The first sound I hear when I wake up on the side of Belvedere Island is the numerous foghorns drifting up from the Bay. As the sky clears, the bright sun warms the breezy air. The small community set on the San Francisco Bay is a peaceful town. I drive my electric car downtown to the well-maintained public tennis courts, which are the social scene of the area. At noon I have lunch with my family at a local restaurant sitting over the ocean. Sailboats fill the bay daily, and they are an entertaining sight to watch on a warm day. Ferries to and from San Francisco dock in town, helping commuters create smaller carbon footprints. This is a town that you have no reason to leave; you can stay and enjoy “a day in paradise.”
About one hundred years ago Belvedere Island was a golf course for city men from across the bay to enjoy the lush green course as a place to play. But years passed by and the land was sold, and one at a time small cottages rose. The houses grew and now they are large but few. Sir Frances Drake fought against the Native Americans and won; just as the greater land conquered the island and made it one. It is connected to the main land by two roads, which go around a manmade lagoon. On a hot summer day, families who live on the lagoon use paddle boats and small sunfish sailboats to enjoy the shark-free salt water. Belvedere is an escape from the real world.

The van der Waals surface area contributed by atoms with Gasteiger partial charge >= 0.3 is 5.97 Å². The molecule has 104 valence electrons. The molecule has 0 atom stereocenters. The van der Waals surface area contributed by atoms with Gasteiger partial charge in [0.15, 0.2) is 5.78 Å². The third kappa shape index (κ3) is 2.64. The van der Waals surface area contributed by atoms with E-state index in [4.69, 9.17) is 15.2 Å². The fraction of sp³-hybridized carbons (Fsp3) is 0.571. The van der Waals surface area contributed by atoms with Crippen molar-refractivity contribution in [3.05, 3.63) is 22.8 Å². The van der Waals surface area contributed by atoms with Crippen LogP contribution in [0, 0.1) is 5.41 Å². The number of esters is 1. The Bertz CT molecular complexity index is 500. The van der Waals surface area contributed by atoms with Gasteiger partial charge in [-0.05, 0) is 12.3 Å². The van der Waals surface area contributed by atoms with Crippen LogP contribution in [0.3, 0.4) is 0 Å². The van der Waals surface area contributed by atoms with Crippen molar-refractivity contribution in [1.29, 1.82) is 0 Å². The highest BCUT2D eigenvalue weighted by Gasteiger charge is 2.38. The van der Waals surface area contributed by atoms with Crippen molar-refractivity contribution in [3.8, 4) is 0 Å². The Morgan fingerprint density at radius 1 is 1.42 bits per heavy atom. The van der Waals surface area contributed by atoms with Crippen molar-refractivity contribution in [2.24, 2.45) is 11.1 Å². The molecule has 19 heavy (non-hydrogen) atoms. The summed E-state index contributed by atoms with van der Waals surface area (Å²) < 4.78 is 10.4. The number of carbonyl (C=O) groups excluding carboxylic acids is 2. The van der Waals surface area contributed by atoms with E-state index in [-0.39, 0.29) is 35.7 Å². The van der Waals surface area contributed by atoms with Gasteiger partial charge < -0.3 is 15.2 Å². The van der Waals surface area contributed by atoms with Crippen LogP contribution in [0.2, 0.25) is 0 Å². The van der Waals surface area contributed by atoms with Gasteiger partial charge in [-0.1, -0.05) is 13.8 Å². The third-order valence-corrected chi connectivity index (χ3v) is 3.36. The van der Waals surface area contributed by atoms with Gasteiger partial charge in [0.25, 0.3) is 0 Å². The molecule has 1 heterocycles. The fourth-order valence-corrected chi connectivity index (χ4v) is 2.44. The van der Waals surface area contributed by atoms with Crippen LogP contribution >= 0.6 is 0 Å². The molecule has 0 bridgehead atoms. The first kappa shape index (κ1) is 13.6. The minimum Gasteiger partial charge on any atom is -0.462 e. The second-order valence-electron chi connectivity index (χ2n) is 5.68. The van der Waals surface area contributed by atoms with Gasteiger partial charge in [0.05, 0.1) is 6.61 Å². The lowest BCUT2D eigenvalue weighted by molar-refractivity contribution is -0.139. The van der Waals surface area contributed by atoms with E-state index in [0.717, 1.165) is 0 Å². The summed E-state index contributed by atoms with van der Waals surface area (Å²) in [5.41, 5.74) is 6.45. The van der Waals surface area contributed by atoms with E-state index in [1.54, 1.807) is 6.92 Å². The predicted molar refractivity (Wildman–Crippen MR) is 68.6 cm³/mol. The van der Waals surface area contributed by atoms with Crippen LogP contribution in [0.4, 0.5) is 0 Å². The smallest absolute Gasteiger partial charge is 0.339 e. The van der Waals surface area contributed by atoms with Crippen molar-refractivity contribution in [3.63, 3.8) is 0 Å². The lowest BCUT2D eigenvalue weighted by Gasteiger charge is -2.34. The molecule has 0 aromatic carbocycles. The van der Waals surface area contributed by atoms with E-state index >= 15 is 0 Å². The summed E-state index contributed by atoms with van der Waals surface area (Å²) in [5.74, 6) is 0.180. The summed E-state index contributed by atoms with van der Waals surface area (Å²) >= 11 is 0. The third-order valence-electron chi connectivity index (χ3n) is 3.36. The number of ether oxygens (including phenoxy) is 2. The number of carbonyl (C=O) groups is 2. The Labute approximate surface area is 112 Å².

But there is a dark side to this picture-perfect town. When I was six years old, our neighbor on the right of my house accused my family of poisoning his cat and never spoke to us again. We did no such thing, but his irrational insistence created an uncomfortable invisible wall that we were no longer allowed to cross. He never spoke to us or even acknowledged our existence ever again, even though we saw him on the street almost every day. This lasted for more than a decade.
A few years later, my father decided to build a tree house for my sister and myself. We did not think that it was necessary to apply for a permit for a small structure in an oak tree only visible from our windows. But word got out and our neighbor on the left side went to the Belvedere city council to testify against the modest exposed tree house only meant for two young girls to play in. The councilmen were appalled that a neighbor would complain about such a thing and almost laughed at this woman for bringing up such a petty thing. And on top of that, afterwards she acted as if nothing had happened and as if she were our long lost best friend. This is a common image of Belvedere neighbors; you never know which ones will throw you under the bus, or which you will stay in contact with forever.
So even though Belvedere is a beautiful town that looks crisp, shiny and calm, there are many small flaws that can occasionally seep through the crust. There is a lot of old wealth here in Belvedere, and as in recent years newcomers have joined the community, there have been fiery conversations between the new and the old and who should have the final word. The correct distribution of power is a very difficult middle to find, and most of the time a third party must join in to settle the argument.
I love Belvedere even if it has some controversies; it is the type of town I hope my children will grow up in. Every evening I listen to the waves as I go to bed and thank my parents for picking this place I am proud to call my home.